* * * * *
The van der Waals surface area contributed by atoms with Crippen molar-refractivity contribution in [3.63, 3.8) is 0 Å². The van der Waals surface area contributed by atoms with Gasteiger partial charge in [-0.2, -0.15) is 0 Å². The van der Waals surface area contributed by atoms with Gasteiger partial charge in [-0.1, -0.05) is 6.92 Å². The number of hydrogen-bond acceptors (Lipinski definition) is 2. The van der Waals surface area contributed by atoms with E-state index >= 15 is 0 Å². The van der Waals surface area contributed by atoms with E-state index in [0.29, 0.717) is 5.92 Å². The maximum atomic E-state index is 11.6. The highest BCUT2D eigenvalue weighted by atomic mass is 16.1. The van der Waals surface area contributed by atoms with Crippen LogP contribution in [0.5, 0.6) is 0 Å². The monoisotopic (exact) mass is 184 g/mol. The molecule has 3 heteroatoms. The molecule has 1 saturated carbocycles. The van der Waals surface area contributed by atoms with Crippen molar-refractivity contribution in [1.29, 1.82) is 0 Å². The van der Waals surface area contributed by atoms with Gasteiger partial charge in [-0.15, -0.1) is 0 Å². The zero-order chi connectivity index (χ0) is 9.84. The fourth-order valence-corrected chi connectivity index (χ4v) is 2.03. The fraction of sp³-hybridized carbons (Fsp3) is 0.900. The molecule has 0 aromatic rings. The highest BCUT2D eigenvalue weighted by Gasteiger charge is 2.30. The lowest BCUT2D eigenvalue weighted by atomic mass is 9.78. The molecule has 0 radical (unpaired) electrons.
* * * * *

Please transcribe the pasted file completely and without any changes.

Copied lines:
The van der Waals surface area contributed by atoms with Crippen molar-refractivity contribution in [3.63, 3.8) is 0 Å². The van der Waals surface area contributed by atoms with Gasteiger partial charge in [-0.2, -0.15) is 0 Å². The van der Waals surface area contributed by atoms with Gasteiger partial charge in [-0.1, -0.05) is 6.92 Å². The number of hydrogen-bond acceptors (Lipinski definition) is 2. The van der Waals surface area contributed by atoms with E-state index >= 15 is 0 Å². The van der Waals surface area contributed by atoms with E-state index in [0.29, 0.717) is 5.92 Å². The maximum atomic E-state index is 11.6. The highest BCUT2D eigenvalue weighted by atomic mass is 16.1. The van der Waals surface area contributed by atoms with Crippen LogP contribution in [0.5, 0.6) is 0 Å². The monoisotopic (exact) mass is 184 g/mol. The molecule has 3 heteroatoms. The molecule has 1 saturated carbocycles. The van der Waals surface area contributed by atoms with Crippen molar-refractivity contribution in [1.29, 1.82) is 0 Å². The van der Waals surface area contributed by atoms with Gasteiger partial charge in [-0.15, -0.1) is 0 Å². The zero-order chi connectivity index (χ0) is 9.84. The fourth-order valence-corrected chi connectivity index (χ4v) is 2.03. The fraction of sp³-hybridized carbons (Fsp3) is 0.900. The molecule has 0 aromatic rings. The highest BCUT2D eigenvalue weighted by Gasteiger charge is 2.30. The lowest BCUT2D eigenvalue weighted by atomic mass is 9.78. The molecule has 0 radical (unpaired) electrons.